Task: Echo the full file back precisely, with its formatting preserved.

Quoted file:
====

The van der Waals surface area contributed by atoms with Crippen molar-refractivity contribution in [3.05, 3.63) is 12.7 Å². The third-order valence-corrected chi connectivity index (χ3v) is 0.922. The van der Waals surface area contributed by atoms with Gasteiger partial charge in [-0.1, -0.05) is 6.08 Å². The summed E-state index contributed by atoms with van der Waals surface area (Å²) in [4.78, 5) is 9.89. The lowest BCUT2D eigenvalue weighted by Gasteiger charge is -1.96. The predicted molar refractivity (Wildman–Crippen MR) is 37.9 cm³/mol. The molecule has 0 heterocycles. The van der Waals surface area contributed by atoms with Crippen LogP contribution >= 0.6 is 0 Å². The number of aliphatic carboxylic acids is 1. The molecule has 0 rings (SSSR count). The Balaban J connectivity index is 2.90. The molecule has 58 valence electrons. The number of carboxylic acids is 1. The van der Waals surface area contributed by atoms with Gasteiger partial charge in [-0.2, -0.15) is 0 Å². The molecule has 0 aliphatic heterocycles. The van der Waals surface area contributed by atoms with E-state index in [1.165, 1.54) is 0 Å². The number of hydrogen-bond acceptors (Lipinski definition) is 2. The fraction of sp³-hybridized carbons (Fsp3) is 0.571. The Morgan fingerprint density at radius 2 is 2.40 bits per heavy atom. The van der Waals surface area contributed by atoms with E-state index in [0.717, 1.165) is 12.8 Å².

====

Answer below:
The van der Waals surface area contributed by atoms with Crippen molar-refractivity contribution in [3.05, 3.63) is 12.7 Å². The third-order valence-corrected chi connectivity index (χ3v) is 0.922. The van der Waals surface area contributed by atoms with Gasteiger partial charge in [-0.1, -0.05) is 6.08 Å². The summed E-state index contributed by atoms with van der Waals surface area (Å²) in [4.78, 5) is 9.89. The lowest BCUT2D eigenvalue weighted by Gasteiger charge is -1.96. The predicted molar refractivity (Wildman–Crippen MR) is 37.9 cm³/mol. The molecule has 0 heterocycles. The van der Waals surface area contributed by atoms with Crippen LogP contribution >= 0.6 is 0 Å². The number of aliphatic carboxylic acids is 1. The molecule has 0 rings (SSSR count). The Balaban J connectivity index is 2.90. The molecule has 58 valence electrons. The number of carboxylic acids is 1. The van der Waals surface area contributed by atoms with Gasteiger partial charge in [-0.2, -0.15) is 0 Å². The molecule has 0 aliphatic heterocycles. The van der Waals surface area contributed by atoms with E-state index in [1.165, 1.54) is 0 Å². The number of hydrogen-bond acceptors (Lipinski definition) is 2. The fraction of sp³-hybridized carbons (Fsp3) is 0.571. The Morgan fingerprint density at radius 2 is 2.40 bits per heavy atom. The van der Waals surface area contributed by atoms with E-state index in [0.717, 1.165) is 12.8 Å².